Dissecting the Glycemic Index

Posted on Feb 01, 2019

One thing we’ve not touched on too much so far is the glycemic index, or GI.

GI is a pretty big deal in the general world of dieting, and there are all manner of cook books and weight loss diets based on the premise of GI. Health authorities and nutritionists are always telling us to go for low GI foods, and that anything high GI should be kept to an absolute minimum, as this can spike blood sugar and lead to weight gain.

As you’ve probably guessed, we’ve got a fairly middle ground view of GI, and while it’s not totally redundant, you really don’t need to worry about it as much as many people believe.


What is the Glycemic Index?

The glycemic index is a scale which measures how quickly foods are broken down into sugar in your body once you eat them. Each food is given a score of up to 100. (Pure sugar (glucose) scores 100.) Within this, foods that have a score of 55 or less are considered low-GI, between 56 and 69 is medium-GI and 70 and above is high-GI.

The idea is that by picking mostly low-GI foods (and some medium) that you reduce spikes in blood sugar and insulin, which keeps your risk of diabetes, over-eating and weight gain to a minimum.

You could have probably guessed this, but the foods that come in low on the GI scale are things like rolled oatmeal, beans, fibrous vegetables, whole-wheat pasta and so on, while high-GI foods are white bread, sweets/ candy, white bagels, pretzels and some high-sugar fruits like pineapple. In between you get your medium-GI foods – stuff like different types of rice, instant oats and wholemeal bread.


Why You Needn’t Worry About GI

On the face of it, GI seems a sensible system – after all, it makes sense to try and keep spikes in blood sugar low for the most part, but there are several flaws that mean GI really isn’t worth bothering about.

For starters, in the initial GI trials, foods were tested in isolation, meaning that when the researchers examined the effects of pasta on participants’ blood sugar, the participants ONLY ate pasta. That’s plain pasta – no sauce, no meet, no cheese and no veggies. It was the same for bread, beans, bagels – everything. Think about it - how often do you do that?

As soon as you add another macronutrient into the mix, you change the GI, as protein and fats will slow digestion, and decrease the speed of the food breaking down, so your high-GI white pasta suddenly turns into a medium or low-GI meal once you pour that tomato sauce with extra lean beef on, and sprinkle some cheese over the top.

Additionally, in the initial trials, researchers scored GI based on 50 grams of carbohydrate from each food. For a food like rice, that’s not too much, as 50 grams of carbohydrate comes in at around 70g or 1/3 cup (raw weight.) That’s not too big a serving size, but to get 50 grams of carbs from broccoli, you’re looking at almost a kilo – good luck eating that!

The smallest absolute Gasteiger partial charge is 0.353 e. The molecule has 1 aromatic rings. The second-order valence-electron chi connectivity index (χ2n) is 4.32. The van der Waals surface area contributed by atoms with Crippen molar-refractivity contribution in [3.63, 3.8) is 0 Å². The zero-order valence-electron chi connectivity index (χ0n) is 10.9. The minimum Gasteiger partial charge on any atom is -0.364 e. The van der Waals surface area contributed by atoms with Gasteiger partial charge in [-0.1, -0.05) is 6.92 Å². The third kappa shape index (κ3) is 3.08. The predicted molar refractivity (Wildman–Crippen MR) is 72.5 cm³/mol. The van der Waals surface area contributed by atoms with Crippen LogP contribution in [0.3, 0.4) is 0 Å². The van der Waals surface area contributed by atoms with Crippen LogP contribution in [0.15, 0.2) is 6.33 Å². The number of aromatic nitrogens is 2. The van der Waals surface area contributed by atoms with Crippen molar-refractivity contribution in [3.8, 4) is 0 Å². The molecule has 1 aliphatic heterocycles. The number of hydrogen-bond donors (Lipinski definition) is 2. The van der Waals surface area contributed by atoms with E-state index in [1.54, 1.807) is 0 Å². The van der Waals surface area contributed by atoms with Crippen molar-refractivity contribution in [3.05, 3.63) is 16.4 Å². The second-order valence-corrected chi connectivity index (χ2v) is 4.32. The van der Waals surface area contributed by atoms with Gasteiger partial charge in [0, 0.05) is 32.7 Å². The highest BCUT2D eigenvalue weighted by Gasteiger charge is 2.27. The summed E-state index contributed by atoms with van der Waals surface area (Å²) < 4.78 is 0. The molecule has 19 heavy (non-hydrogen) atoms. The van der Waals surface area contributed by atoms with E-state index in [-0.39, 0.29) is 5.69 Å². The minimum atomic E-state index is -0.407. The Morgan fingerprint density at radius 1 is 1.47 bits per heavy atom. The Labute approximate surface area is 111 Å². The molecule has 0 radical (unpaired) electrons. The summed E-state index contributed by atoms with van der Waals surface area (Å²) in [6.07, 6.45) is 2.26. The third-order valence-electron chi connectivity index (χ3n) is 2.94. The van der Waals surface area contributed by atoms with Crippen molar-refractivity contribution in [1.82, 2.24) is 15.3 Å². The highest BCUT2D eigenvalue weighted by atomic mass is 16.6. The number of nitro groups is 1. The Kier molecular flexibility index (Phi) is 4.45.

A better system would be to base GI off the standard serving size of a food, which is where glycemic load (GL) came in. While this is a little more accurate, the same issue still arises with the fact it measures foods in isolation.


It’s Only Carbs

Typically, the foods you see labeled with a GI are those that are predominantly carbohydrate-based. This is okay, but there are other foods that have an impact on blood sugar too.

Low-fat dairy products and whey protein actually have a significant effect on blood sugar levels, yet don’t make the GI list.

With that in mind too, it’s clear to see that GI isn’t a measure of how “healthy” a food is at all. Whether clean eating or flexible dieting, we’d all say that foods like cottage cheese, watermelon and whey protein are pretty healthy, yet going by GI, all these score highly and could therefore be seen as ‘bad’.


No Ranking for Satiety

One of the supposed benefits of GI is that lower-GI foods keep you feeling full, due to the slower digestion and (sometimes) higher fibre content.

This is fine in theory, but take a food like white potatoes – they score as a high GI, but also rank as one of the most satiating foods out there.


Is GI Defunct?

Pretty much.

For diabetics, it can serve some purpose, but considering that most of us eat mixed meals (containing at least protein and carbs, if not protein, carbs and fats) GI won’t really make much difference, as digestion speed and food breakdown will be altered depending on the composition of the meal.

On the whole, low-GI foods do tend to be more nutrient-dense, higher in fibre and protein, plus may help with a more sustained energy release, but that definitely doesn’t mean you should discount high-GI foods.

Not only are they perfectly fine to include in your diet, some actually have a whole host of health benefits. What matters more is context:

Is your diet balanced, are you hitting macros, feeling full and enjoying what you eat? If so, you’re doing it right and don’t need to worry about GI.

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